"Out of touch" Catholic Church might be doomed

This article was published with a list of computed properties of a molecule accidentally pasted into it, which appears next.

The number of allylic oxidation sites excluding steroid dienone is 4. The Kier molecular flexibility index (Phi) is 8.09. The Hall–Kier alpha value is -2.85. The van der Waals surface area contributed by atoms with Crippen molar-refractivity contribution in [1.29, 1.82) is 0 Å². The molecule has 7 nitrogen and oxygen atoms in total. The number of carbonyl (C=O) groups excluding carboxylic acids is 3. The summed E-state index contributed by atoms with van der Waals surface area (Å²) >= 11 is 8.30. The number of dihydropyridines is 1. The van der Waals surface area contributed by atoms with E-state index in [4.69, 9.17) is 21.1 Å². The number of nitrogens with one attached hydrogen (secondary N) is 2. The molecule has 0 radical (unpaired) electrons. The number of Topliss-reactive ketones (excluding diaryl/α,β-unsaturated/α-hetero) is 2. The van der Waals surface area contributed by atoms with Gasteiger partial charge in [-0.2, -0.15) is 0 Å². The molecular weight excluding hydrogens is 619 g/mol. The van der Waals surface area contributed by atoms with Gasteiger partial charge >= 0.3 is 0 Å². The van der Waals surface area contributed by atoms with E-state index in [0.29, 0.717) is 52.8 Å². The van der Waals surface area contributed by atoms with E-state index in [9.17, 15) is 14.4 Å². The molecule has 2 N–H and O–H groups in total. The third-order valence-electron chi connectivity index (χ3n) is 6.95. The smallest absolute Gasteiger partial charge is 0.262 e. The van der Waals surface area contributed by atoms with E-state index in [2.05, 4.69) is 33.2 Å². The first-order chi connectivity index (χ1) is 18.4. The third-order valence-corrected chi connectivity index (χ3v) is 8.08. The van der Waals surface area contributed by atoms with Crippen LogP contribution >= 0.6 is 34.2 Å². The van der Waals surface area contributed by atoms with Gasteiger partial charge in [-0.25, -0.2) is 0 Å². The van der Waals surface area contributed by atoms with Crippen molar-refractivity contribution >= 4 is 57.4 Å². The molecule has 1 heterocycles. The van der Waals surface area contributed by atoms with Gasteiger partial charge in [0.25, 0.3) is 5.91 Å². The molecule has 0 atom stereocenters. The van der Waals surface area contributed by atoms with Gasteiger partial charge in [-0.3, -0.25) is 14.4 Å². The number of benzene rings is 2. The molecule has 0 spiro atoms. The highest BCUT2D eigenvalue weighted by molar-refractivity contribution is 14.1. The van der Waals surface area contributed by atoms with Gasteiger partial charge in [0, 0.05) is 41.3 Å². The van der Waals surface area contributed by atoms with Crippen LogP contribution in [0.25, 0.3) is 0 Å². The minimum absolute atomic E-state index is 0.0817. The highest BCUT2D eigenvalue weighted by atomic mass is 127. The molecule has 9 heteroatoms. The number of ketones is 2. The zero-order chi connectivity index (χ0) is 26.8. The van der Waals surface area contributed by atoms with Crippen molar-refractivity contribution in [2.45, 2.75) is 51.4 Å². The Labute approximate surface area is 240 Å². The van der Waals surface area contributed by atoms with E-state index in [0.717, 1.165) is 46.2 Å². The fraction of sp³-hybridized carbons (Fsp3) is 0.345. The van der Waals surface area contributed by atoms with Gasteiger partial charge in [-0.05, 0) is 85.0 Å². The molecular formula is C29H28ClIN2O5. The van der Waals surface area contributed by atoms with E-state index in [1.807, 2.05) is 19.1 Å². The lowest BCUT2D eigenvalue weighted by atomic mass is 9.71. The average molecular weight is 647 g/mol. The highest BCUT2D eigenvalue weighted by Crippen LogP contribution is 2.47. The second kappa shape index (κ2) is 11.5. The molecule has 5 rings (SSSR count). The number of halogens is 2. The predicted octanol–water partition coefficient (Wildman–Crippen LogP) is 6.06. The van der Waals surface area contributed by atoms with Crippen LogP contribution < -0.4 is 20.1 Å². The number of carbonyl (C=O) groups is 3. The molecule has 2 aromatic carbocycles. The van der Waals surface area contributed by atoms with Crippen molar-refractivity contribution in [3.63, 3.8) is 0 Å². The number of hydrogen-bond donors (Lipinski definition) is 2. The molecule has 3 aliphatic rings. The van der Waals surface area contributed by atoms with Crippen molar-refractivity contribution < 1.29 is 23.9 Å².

Athlone TD Mary O'Rourke has blasted the Catholic Church in the wake of the report into child abuse in the Archdiocese of Dublin. In a trenchant and stinging criticism of some of the church's attitudes, she warned it was "out of touch" and was "doomed to failure" unless it "starts to have an affinity again with ordinary people and their ordinary, everyday problems". Deputy O'Rourke also stated that the church had an "extraordinary" attitude towards women. "It is as if we were a race apart or 'dirty people', only to be tolerated because we have the wombs to have the children," she commented. She was speaking in the Dail last Thursday during a discussion on the recent report by the commission of investigation into the handling of clerical sexual abuse in the Catholic Archdiocese of Dublin. The report was "shocking, damning and obscene," she said. "I could add many more adjectives which would not even begin to sum up all of this." The Fianna Fail representative felt that the church was currently "sowing seeds for further disaffiliation with the people who claim to be churchgoers." "It has lost affinity with its people," she stated. "To my mind, the reason for this is that the words of the Gospel by which we all, in various measures, strive to live are not exemplified in the institutions of the church which is riddled with out-of-date conformist rules which have no resonance whatsoever with ordinary people in terms of how they live their lives." Deputy O'Rourke mentioned an article in The Irish Times last week discussing what she called "the church's archaic rules on contraception." "Who pays heed to them?" she asked. "The church, however, clings to them as if they were a totem pole of wonderful knowledge. "There are also the archaic rules on remarriage in which the church denies marriage to a person who wishes to remarry after a State divorce. The person cannot have a full marriage ceremony in a church. "The church persists with an opaque and impenetrable system of annulment, which one can secure after something like 95 years and all sorts of tribunals of inquiry and so forth. Only then is one allowed to have a church marriage. It is appalling that when a couple part and divorce and each one wishes to marry again, they cannot go to a church of their choosing, if they are members of the Catholic faith, and ask that their second marriage be recognised. "Until the church starts to have an affinity again with ordinary people and their ordinary, everyday problems, it is doomed to failure and we are doomed too," she said. "I noticed that in the various interviews given by Archbishop Diarmuid Martin and other church personnel last weekend they all very quickly said the report was terrible and then continued with the word 'but'. I urge them to get rid of the buts; they should just say they are sorry without the word 'but' being added to it. The local TD said she was "struck by the sheer discourtesy of a body called the Congregation for the Doctrine of the Faith, or something with an equally convoluted title. This wonderful doctrine body, wherever it is, does not reply to letters. "Consider the discourtesy of it, and the discourtesy of the head of the Vatican, parading around Ireland in his wonderful glitzy clothes but not replying to letters and not seeing fit to talk to his counterpart, whoever that is. It is just not good enough." The Athlone TD concluded her remarks by saying: "The church's attitude to women is extraordinary. It is as if we were a race apart or "dirty people", only to be tolerated because we have the wombs to have the children, we give birth to them, enrol them in primary schools and have them come out of those schools as good children of the faith. "There is much more to be done. The church should show that it is willing to take the necessary roads and to express itself as being more in touch with people than it has ever been previously."